Skip to main content

Microsoft patent could make playing ‘NBA 2K18’ in VR feel more realistic

Image used with permission by copyright holder

Microsoft’s patent for an augmented and virtual reality accessory could make interacting with the virtual world feel more realistic by giving users more tactile feedback in the real world. The patent for a device called an electrostatic side clutch was originally filed in 2017 and was recently only publicly published by the United States Patent and Trademark Office. The side clutch, which Microsoft illustrated as an arm-worn accessory with haptic feedback motors, allows users to feel resistance when interacting in a virtual environment.

“While mixed reality and virtual reality systems may provide an immersive visual and auditory experience, such systems may not provide a satisfying tactile experience for the user, in which virtual objects feel like real objects,” Microsoft said, noting that its electrostatic side clutches “may be used for tactile feedback in mixed reality and virtual reality settings.”

If you’re playing a basketball game, for example, wearing the side clutch device on your wrist could allow the game to mimic drag as you’re attempting to make a free throw shot in NBA 2K18. “In particular, haptic device may be configured to provide resistive contact sensation in response to detection of contact between the body of the user in a virtual display object projected into a field of view,” Microsoft wrote in its patent filing. Potentially, the system could even allow you to feel if you’ve been illegally hand-checked in a game of virtual hoops.

In addition to the arm sleeve, a glove may also be worn to replicate the real-world resistive sensation. Microsoft detailed different configurations for how its side clutch, sleeves, and gloves would work, but in essence, the side clutch is coupled to the headset to allow the device to apply the resistive force at the appropriate time in VR or AR gameplay. The electrodes are placed on regions of the body that could move, like your hands, arms, or legs.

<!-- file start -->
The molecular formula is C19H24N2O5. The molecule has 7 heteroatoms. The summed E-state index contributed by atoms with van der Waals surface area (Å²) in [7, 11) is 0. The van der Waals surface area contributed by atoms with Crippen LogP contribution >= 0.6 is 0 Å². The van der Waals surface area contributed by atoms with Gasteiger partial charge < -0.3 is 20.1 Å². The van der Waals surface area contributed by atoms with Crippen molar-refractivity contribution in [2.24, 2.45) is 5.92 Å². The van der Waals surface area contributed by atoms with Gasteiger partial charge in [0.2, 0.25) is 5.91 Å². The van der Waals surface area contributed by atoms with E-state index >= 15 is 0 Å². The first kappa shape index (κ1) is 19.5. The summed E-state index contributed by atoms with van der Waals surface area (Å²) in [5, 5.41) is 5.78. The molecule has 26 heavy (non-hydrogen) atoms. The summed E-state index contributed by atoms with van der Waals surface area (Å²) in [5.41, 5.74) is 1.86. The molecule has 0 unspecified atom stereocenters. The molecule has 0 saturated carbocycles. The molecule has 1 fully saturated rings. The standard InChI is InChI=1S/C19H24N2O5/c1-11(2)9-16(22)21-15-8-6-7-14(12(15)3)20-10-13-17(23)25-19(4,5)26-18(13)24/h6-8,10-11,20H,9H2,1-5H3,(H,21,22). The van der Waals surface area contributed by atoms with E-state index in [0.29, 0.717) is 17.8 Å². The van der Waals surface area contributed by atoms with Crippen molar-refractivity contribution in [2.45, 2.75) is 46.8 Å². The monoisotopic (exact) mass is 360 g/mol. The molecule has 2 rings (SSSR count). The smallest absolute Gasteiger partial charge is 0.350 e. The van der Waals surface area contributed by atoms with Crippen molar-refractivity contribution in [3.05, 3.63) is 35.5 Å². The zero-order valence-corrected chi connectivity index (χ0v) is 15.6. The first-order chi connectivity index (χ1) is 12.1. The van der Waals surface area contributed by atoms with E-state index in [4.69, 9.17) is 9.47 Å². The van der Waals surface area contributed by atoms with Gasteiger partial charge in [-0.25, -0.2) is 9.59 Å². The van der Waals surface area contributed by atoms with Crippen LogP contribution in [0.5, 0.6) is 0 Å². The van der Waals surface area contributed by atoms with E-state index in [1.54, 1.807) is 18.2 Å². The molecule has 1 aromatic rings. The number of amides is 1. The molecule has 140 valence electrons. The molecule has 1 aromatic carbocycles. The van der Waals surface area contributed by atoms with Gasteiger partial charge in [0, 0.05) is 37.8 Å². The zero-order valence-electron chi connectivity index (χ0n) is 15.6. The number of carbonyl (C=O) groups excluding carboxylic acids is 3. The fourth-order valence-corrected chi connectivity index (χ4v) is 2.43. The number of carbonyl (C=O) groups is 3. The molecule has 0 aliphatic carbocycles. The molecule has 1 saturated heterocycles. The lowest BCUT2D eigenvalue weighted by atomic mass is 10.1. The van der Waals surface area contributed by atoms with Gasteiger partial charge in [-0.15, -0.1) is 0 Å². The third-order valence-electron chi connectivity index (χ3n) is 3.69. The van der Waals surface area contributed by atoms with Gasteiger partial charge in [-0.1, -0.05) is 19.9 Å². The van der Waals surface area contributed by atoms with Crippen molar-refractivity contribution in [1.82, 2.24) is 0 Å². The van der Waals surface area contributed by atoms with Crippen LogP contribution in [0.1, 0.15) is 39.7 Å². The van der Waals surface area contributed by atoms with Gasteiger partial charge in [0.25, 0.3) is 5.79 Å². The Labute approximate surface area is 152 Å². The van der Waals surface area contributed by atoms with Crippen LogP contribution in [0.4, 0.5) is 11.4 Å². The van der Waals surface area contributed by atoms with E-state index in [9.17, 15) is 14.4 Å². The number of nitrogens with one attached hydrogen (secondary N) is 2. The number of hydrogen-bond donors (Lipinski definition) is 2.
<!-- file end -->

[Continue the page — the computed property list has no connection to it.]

Since Microsoft officially entered the mixed reality space with the debut of HoloLens, it has been researching different ways users could interact with the virtual environments. A recent Microsoft patent hinted at using a wand to control the virtual world, and the company showed off some of its work in the augmented reality space at its Build developer conference.

Editors' Recommendations

Chuong Nguyen
Silicon Valley-based technology reporter and Giants baseball fan who splits his time between Northern California and Southern…
Apple’s first VR headset could have dual 8K displays and an eye-watering price
A woman reaching out while wearing a VR headset.

Apple’s interest in augmented reality (AR) and virtual reality (VR) is well-known, as evidenced by a recent report that it is working on a VR headset that might also offer AR capabilities. A new report from The Information has now given us a rumored price for the device, and at $3,000, it sure ain’t cheap. That is less than the $3,500 Microsoft HoloLens 2, but its price hardly makes it a consumer-friendly gadget.

If you are interested in this premium headset, what will you get for your (considerable) outlay? Well, the device will pack in dual 8K displays, giving an eye-poppingly good experience for your grateful peepers. By way of comparison, the HTC Vive Cosmos Elite has a resolution of a “mere” 2880 x 1700 pixels. Apple is pulling no punches here.

Read more
Microsoft Flight Simulator latest mode doesn’t take full advantage of VR’s potential
A plane landing at sunset.

I still remember my first plane ride. It was a two-hour journey from the U.K. to Menorca, one of Spain’s Balearic Islands, for a family holiday. The entire trip was a profoundly new experience for a then-six-year-old me that created sun-soaked memories to last a lifetime. Yet, for my parents, the one memory that gets called back the most is my childish mispronunciation of “turbulence” when my then short, short life flashed before my eyes on the way there.

For many, their first trip up in the skies would be the ideal route to retread for a Microsoft Flight Simulator 2020 maiden voyage. I instead opted for a blissfully uneconomical eight-minute cruise from my hometown of Manchester to the neighboring city of Liverpool to the west. I wasn’t expecting to make it off the ground, and while I did, the experience gave me a crash course in how VR both helps and hinders the experience in a way only emerging tech can.

Read more
HP’s Reverb G2 Omnicept Edition is a VR headset that knows when your pulse is up
hp introduces reverb g2 omnicept edition

HP is launching a new commercial virtual reality headset, the Reverb G2 Omnicept Edition. The headset is part of the new "HP Omnicept Solution" and is packed full of new sensors for developers and businesses to leverage and create experiences for training, wellbeing, creation, and collaboration.

Coming in spring 2021 for developer and enterprise users, the new headset's design and internals are quite similar to the original HP Reverb G2, which was called the world’s highest-resolution VR headset.

Read more